The issue of real estate – in a sense the second major rift through the local wealth landscape – is much more polarizing in Germany than in other countries. In no other European country are there so few real estate owners as here. At the same time, according to this year’s Global Wealth Report by the major bank Credit Suisse, almost 60 percent of German assets are in tangible assets, including above all real estate. The top one percent of Germans, in turn, holds 30 percent of all assets, according to the same report.
Methodology: Explanation of terms
The population of primary and secondary residents, formerly also referred to as the resident population, includes all persons residing in the municipality, regardless of whether they own another dwelling or accommodation and from where they go to work or education, or where they mainly stay (multiple counts). Furthermore, it is irrelevant whether a person lives in a private household or is counted as part of the population in shared accommodation, i.e. lives there and does not run his or her own household. The population of primary and secondary residence includes all registered foreigners (including stateless persons).
Depicted in the analysis is the population at the primary residence in private households. The population at secondary residences and in shared accommodations is not counted.
The predominant livelihood characterizes the source of subsistence from which funds for living expenses are mainly drawn. If there are several sources of income, the main one is taken into account. In the microcensus, the following sources of predominant livelihood are currently (2018) surveyed: "Own gainful employment/professional activity," "Unemployment benefit I (ALG I)," "Hartz IV benefits (ALG II, Sozialgeld)," "Social assistance (not Hartz IV), z. B. Basic income support in old age and in the event of reduced earning capacity, integration assistance, assistance for nursing care, assistance for subsistence," "pension, retirement pension," "own assets, savings, interest, renting, leasing, retirement property, life insurance, pension fund," "parental allowance," "parental income, including income from spouse or other relatives," and "other support, e.g., pension, pension, pension, pension, pension, pension, pension". B. BAfoG, early retirement money, scholarship, care insurance, asylum seeker benefits, care money for foster children or parents, sick pay, loans under the Care Time or Family Care Time Act".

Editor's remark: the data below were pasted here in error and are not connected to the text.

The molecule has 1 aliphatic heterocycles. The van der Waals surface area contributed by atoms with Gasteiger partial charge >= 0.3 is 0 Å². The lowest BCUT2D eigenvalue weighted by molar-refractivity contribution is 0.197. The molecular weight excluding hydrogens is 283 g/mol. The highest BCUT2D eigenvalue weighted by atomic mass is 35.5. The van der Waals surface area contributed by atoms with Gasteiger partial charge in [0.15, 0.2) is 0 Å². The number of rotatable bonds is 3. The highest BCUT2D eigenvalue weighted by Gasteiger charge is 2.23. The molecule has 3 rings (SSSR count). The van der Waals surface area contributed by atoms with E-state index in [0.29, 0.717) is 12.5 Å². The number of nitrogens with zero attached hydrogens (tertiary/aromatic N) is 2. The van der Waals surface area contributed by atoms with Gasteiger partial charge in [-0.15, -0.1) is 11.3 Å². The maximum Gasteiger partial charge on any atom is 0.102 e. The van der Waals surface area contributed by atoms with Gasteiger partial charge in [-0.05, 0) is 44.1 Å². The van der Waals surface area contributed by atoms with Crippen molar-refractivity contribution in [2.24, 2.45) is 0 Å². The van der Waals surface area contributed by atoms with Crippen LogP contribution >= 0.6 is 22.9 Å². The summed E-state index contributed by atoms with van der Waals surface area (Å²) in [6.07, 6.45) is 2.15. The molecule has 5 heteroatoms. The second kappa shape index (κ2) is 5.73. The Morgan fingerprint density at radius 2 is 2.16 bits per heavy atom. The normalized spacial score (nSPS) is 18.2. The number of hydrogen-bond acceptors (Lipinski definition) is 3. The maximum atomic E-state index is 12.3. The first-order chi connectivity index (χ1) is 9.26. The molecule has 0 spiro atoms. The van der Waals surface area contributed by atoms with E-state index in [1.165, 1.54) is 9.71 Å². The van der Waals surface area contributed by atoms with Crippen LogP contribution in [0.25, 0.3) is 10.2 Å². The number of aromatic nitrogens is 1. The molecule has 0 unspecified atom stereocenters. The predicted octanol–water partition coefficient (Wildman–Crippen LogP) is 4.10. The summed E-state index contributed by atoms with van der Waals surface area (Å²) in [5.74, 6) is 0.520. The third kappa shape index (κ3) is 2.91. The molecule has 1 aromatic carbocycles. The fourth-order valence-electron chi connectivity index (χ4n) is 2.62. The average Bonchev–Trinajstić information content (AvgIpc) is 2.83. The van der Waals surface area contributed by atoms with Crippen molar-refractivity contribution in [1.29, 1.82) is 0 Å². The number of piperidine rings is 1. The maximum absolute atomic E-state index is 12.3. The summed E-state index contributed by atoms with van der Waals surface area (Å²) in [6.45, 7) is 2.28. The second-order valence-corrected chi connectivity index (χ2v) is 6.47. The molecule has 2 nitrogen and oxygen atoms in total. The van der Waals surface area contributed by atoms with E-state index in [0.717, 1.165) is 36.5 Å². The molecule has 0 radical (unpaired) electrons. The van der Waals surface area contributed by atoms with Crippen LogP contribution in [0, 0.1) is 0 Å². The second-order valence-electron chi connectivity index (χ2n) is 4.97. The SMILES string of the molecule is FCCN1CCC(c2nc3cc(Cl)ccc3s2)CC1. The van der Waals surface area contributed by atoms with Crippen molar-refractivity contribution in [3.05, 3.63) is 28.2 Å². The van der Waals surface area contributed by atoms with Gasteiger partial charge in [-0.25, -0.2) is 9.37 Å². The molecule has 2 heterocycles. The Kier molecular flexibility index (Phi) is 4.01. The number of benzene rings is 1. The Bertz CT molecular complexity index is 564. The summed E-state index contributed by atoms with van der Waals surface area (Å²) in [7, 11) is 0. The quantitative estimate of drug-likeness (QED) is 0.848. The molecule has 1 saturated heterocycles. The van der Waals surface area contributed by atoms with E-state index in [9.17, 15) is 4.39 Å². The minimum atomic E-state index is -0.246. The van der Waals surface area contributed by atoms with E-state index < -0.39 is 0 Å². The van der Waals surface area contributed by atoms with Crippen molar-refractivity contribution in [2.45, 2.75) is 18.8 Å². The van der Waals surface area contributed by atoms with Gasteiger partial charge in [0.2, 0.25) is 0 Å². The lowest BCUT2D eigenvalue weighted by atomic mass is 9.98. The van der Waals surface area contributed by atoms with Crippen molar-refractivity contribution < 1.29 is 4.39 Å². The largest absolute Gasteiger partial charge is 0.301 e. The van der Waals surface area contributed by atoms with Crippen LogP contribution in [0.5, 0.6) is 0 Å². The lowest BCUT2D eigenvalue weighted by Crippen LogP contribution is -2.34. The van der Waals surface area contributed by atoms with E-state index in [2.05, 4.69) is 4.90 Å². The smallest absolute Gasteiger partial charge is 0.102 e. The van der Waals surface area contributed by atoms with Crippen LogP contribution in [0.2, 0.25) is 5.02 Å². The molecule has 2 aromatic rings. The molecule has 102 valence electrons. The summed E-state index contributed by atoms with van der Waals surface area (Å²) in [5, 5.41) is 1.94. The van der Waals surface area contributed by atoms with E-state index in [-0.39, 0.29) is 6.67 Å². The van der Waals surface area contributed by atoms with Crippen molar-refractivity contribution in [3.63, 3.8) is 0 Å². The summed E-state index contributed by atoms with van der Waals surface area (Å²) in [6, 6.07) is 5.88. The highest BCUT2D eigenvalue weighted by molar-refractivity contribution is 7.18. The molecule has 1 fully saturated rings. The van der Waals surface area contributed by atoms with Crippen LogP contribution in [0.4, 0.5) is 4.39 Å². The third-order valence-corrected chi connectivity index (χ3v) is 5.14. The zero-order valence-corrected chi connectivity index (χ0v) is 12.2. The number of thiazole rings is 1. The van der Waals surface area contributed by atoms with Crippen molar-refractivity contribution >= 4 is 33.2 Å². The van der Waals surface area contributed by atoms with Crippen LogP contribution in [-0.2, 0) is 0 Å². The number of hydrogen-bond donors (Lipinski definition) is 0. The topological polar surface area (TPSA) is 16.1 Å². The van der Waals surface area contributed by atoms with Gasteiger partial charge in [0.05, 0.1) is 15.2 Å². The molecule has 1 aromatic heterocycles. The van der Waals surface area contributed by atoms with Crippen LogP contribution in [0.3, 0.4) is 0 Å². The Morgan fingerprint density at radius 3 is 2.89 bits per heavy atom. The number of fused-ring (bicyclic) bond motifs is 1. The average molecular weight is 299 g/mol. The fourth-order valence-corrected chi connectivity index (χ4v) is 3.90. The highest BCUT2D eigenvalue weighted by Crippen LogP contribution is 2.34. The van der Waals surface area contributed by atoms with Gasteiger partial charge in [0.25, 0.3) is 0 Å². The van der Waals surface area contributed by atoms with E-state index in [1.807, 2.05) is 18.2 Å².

Source: Federal Statistical Office
All this indicates that the biggest secret of success of German privateers is their real estate ownership. After all, rental and leasing income also provide a regular income, and this quite independently of the zero interest rates of the banks.
But not completely independently: After all, it is the interest rates that drive up real estate and land prices. Who has assets in the form of real estate, therefore, even benefits from the zero interest rates.
In addition, in Germany there is more and more inheritance, especially in the wealthy households. It can therefore be assumed that the number of private buyers will continue to rise in the future, despite or even because the low interest rates are likely to persist.